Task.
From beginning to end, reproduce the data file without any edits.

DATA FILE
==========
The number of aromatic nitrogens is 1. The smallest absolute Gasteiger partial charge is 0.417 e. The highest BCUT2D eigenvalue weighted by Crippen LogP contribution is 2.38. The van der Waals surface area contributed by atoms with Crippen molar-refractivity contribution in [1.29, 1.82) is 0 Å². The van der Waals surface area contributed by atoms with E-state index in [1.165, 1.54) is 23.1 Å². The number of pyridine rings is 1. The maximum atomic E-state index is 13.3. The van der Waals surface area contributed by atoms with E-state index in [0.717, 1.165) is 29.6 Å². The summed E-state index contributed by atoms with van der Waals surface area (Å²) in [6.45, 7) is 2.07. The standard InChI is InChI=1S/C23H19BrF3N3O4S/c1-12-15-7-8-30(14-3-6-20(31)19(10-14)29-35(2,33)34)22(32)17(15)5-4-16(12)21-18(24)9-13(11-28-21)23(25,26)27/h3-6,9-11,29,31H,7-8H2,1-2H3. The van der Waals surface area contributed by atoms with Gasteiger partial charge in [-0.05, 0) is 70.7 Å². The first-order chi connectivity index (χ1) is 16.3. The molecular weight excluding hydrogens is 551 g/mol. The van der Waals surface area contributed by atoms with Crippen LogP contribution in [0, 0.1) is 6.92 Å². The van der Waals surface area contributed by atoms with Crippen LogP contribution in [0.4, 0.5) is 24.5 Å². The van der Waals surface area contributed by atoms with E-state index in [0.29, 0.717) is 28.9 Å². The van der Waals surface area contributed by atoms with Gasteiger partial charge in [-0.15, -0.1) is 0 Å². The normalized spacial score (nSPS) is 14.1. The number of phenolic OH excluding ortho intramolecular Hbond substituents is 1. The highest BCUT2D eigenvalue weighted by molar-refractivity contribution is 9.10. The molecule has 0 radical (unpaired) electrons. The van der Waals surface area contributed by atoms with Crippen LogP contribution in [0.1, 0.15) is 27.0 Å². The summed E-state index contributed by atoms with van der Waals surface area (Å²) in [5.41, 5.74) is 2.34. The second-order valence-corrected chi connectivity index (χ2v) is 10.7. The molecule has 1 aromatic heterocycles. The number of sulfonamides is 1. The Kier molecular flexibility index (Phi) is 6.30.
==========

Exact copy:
The number of aromatic nitrogens is 1. The smallest absolute Gasteiger partial charge is 0.417 e. The highest BCUT2D eigenvalue weighted by Crippen LogP contribution is 2.38. The van der Waals surface area contributed by atoms with Crippen molar-refractivity contribution in [1.29, 1.82) is 0 Å². The van der Waals surface area contributed by atoms with E-state index in [1.165, 1.54) is 23.1 Å². The number of pyridine rings is 1. The maximum atomic E-state index is 13.3. The van der Waals surface area contributed by atoms with E-state index in [0.717, 1.165) is 29.6 Å². The summed E-state index contributed by atoms with van der Waals surface area (Å²) in [6.45, 7) is 2.07. The standard InChI is InChI=1S/C23H19BrF3N3O4S/c1-12-15-7-8-30(14-3-6-20(31)19(10-14)29-35(2,33)34)22(32)17(15)5-4-16(12)21-18(24)9-13(11-28-21)23(25,26)27/h3-6,9-11,29,31H,7-8H2,1-2H3. The van der Waals surface area contributed by atoms with Gasteiger partial charge in [-0.05, 0) is 70.7 Å². The first-order chi connectivity index (χ1) is 16.3. The molecular weight excluding hydrogens is 551 g/mol. The van der Waals surface area contributed by atoms with Crippen LogP contribution in [0, 0.1) is 6.92 Å². The van der Waals surface area contributed by atoms with Crippen LogP contribution in [0.4, 0.5) is 24.5 Å². The van der Waals surface area contributed by atoms with E-state index in [0.29, 0.717) is 28.9 Å². The van der Waals surface area contributed by atoms with Gasteiger partial charge in [-0.15, -0.1) is 0 Å². The normalized spacial score (nSPS) is 14.1. The number of phenolic OH excluding ortho intramolecular Hbond substituents is 1. The highest BCUT2D eigenvalue weighted by molar-refractivity contribution is 9.10. The molecule has 0 radical (unpaired) electrons. The van der Waals surface area contributed by atoms with Crippen LogP contribution in [0.1, 0.15) is 27.0 Å². The summed E-state index contributed by atoms with van der Waals surface area (Å²) in [5.41, 5.74) is 2.34. The second-order valence-corrected chi connectivity index (χ2v) is 10.7. The molecule has 1 aromatic heterocycles. The number of sulfonamides is 1. The Kier molecular flexibility index (Phi) is 6.30.